Thread: general queries regarding machine level language

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    general queries regarding machine level language

    what makes the machine level language hardware specific though it uses the same 0s and 1s for writing instructions?thnku...

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    Its hard... But im here swgh's Avatar
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    Short and sweet answer -

    Computers of any type that are analytical (i.e can be programmed) run on their independent native machine language.

    What makes the difference is what programming language is used. Machine independent languages, such as C, C++ are portable languages that can be executed on different platforms.

    Machine dependent languages, which is usually a base language created for that computer, can only be executed on that single platform. It cannot be ported - ans in most cases is faster and easier to maintain than independent languages.

    The binary (1s and 0s) are contained in the output file, which is just the translation by the compiler from the source language (C, C++) to the native language.
    Last edited by swgh; 09-01-2016 at 01:44 AM. Reason: formatting
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    apart from being executed directly and faster is there any other advantage of low level language over high level language.Imean in context of being able to manipulate the hardware.hope I'm clear.

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    The superhaterodyne twomers's Avatar
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    most interesting machine learning methods require varying degrees of sophistication: from linear algebra matrix inversion, as many matrix/tensor decomposition techniques as you can think of are the bread and butter. you will need to consider a huge range of probability distributions and the ability to manipulate/sample form those is crucial. when you have lots of data, you will need to consider threaded computation and other big data methods that run over distributed servers. and very importantly -- though people forget this -- you will also need to visualise everything if you want to make sense of the data and algorithm (machine learning isn't magic after all and poor execution of ML algorithms on simple data will elicit unusable results).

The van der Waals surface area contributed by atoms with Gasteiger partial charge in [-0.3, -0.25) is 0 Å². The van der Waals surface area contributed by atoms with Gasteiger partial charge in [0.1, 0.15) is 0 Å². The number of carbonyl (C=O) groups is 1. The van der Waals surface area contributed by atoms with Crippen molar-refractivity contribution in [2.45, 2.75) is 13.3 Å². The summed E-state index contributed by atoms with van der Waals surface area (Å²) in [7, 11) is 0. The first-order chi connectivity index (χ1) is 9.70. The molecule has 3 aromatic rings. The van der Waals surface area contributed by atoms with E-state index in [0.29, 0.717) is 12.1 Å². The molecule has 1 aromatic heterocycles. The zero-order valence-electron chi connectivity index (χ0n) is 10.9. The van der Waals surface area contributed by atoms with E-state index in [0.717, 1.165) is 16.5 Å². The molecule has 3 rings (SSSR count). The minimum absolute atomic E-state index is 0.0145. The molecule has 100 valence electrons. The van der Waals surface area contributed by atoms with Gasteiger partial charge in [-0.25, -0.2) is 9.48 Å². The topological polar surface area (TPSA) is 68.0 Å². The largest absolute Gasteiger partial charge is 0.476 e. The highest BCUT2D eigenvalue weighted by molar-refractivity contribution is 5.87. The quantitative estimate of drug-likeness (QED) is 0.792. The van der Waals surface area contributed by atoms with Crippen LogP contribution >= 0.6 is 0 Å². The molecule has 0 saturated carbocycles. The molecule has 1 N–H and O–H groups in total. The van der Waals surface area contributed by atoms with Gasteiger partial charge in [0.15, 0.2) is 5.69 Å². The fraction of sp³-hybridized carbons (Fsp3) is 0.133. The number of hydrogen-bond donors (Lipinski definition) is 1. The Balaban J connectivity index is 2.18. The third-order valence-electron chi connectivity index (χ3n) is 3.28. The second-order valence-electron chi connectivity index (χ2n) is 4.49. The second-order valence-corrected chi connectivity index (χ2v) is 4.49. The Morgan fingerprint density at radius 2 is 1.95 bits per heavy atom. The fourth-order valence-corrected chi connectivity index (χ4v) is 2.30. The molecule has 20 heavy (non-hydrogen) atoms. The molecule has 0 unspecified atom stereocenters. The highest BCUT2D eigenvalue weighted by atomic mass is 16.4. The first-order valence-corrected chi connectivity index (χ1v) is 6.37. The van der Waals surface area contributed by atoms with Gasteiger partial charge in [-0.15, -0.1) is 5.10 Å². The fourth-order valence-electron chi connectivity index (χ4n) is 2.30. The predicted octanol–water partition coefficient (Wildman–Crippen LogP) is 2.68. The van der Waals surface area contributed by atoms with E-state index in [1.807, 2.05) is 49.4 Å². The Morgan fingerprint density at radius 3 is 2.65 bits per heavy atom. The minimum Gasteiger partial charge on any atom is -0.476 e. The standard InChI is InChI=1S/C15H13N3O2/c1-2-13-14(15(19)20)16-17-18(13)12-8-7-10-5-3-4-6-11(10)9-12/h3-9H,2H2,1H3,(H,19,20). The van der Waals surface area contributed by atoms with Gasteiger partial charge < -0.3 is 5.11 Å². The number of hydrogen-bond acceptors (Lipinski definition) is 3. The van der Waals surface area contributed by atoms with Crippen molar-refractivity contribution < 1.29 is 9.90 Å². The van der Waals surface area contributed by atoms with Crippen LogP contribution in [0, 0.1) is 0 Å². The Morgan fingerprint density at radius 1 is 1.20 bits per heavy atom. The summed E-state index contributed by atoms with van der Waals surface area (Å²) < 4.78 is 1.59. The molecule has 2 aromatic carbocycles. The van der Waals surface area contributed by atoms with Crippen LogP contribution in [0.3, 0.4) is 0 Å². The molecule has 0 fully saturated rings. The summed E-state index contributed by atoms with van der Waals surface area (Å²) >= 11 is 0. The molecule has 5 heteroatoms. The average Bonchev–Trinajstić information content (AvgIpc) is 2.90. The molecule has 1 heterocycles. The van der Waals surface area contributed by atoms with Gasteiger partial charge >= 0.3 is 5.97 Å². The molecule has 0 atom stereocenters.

i'm afraid i see very few advantages to low level languages unless you intend to build a bespoke and narrow implementation of one particular model. this is generally only required in deployment contexts, but for design and development... you'll struggle to do much machine learning of worth with low-level languages.

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    (?<!re)tired Mario F.'s Avatar
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    Quote Originally Posted by sonika jha View Post
    what makes the machine level language hardware specific though it uses the same 0s and 1s for writing instructions?thnku...